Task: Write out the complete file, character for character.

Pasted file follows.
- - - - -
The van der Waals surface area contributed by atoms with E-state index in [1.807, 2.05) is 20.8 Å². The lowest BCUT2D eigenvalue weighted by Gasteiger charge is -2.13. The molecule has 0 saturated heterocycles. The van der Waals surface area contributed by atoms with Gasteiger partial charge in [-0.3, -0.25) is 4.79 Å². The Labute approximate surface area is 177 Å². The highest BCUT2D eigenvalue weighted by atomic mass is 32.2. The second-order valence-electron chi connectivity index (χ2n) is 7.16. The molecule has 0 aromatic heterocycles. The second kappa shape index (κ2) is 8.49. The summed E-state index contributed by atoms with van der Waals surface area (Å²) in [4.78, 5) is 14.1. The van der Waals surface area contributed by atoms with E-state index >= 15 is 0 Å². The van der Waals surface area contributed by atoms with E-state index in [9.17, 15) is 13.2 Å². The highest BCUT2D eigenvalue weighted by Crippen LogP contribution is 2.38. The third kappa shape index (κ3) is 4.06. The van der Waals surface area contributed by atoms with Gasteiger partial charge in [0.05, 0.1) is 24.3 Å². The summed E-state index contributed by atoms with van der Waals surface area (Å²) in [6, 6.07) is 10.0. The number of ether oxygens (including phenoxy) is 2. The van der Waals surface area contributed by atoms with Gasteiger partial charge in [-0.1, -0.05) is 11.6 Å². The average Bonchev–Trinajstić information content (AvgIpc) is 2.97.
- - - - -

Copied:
The van der Waals surface area contributed by atoms with E-state index in [1.807, 2.05) is 20.8 Å². The lowest BCUT2D eigenvalue weighted by Gasteiger charge is -2.13. The molecule has 0 saturated heterocycles. The van der Waals surface area contributed by atoms with Gasteiger partial charge in [-0.3, -0.25) is 4.79 Å². The Labute approximate surface area is 177 Å². The highest BCUT2D eigenvalue weighted by atomic mass is 32.2. The second-order valence-electron chi connectivity index (χ2n) is 7.16. The molecule has 0 aromatic heterocycles. The second kappa shape index (κ2) is 8.49. The summed E-state index contributed by atoms with van der Waals surface area (Å²) in [4.78, 5) is 14.1. The van der Waals surface area contributed by atoms with E-state index >= 15 is 0 Å². The van der Waals surface area contributed by atoms with E-state index in [9.17, 15) is 13.2 Å². The highest BCUT2D eigenvalue weighted by Crippen LogP contribution is 2.38. The third kappa shape index (κ3) is 4.06. The van der Waals surface area contributed by atoms with Gasteiger partial charge in [0.05, 0.1) is 24.3 Å². The summed E-state index contributed by atoms with van der Waals surface area (Å²) in [6, 6.07) is 10.0. The number of ether oxygens (including phenoxy) is 2. The van der Waals surface area contributed by atoms with Gasteiger partial charge in [-0.1, -0.05) is 11.6 Å². The average Bonchev–Trinajstić information content (AvgIpc) is 2.97.